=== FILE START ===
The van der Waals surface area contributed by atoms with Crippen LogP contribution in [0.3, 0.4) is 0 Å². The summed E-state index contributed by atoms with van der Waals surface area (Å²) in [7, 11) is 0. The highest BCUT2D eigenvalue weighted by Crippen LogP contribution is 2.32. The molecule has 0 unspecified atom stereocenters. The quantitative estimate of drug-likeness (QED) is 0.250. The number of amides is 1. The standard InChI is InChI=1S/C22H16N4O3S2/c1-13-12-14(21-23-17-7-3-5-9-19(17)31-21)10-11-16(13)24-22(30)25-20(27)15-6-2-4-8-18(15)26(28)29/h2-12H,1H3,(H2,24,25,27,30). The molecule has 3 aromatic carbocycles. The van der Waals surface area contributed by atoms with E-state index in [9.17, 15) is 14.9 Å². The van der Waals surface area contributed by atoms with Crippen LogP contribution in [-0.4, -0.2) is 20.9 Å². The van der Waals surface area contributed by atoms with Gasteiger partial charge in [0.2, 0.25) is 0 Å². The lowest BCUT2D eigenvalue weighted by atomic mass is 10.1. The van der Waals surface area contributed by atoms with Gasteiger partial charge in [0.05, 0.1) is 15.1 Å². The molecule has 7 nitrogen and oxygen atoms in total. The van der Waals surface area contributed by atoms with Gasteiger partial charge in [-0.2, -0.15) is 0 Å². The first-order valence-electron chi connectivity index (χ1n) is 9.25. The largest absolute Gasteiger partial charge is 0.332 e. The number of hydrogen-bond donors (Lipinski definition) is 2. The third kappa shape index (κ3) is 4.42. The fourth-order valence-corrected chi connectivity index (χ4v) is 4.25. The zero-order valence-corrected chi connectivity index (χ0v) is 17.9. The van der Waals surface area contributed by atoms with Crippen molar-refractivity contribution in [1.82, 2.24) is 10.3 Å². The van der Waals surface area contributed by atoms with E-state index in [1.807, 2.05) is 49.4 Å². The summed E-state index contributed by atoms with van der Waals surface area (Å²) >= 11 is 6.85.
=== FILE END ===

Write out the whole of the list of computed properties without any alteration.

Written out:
The van der Waals surface area contributed by atoms with Crippen LogP contribution in [0.3, 0.4) is 0 Å². The summed E-state index contributed by atoms with van der Waals surface area (Å²) in [7, 11) is 0. The highest BCUT2D eigenvalue weighted by Crippen LogP contribution is 2.32. The molecule has 0 unspecified atom stereocenters. The quantitative estimate of drug-likeness (QED) is 0.250. The number of amides is 1. The standard InChI is InChI=1S/C22H16N4O3S2/c1-13-12-14(21-23-17-7-3-5-9-19(17)31-21)10-11-16(13)24-22(30)25-20(27)15-6-2-4-8-18(15)26(28)29/h2-12H,1H3,(H2,24,25,27,30). The molecule has 3 aromatic carbocycles. The van der Waals surface area contributed by atoms with E-state index in [9.17, 15) is 14.9 Å². The van der Waals surface area contributed by atoms with Crippen LogP contribution in [-0.4, -0.2) is 20.9 Å². The van der Waals surface area contributed by atoms with Gasteiger partial charge in [0.2, 0.25) is 0 Å². The lowest BCUT2D eigenvalue weighted by atomic mass is 10.1. The van der Waals surface area contributed by atoms with Gasteiger partial charge in [0.05, 0.1) is 15.1 Å². The molecule has 7 nitrogen and oxygen atoms in total. The van der Waals surface area contributed by atoms with Gasteiger partial charge in [-0.2, -0.15) is 0 Å². The first-order valence-electron chi connectivity index (χ1n) is 9.25. The largest absolute Gasteiger partial charge is 0.332 e. The number of hydrogen-bond donors (Lipinski definition) is 2. The third kappa shape index (κ3) is 4.42. The fourth-order valence-corrected chi connectivity index (χ4v) is 4.25. The zero-order valence-corrected chi connectivity index (χ0v) is 17.9. The van der Waals surface area contributed by atoms with Crippen molar-refractivity contribution in [1.82, 2.24) is 10.3 Å². The van der Waals surface area contributed by atoms with E-state index in [1.807, 2.05) is 49.4 Å². The summed E-state index contributed by atoms with van der Waals surface area (Å²) >= 11 is 6.85.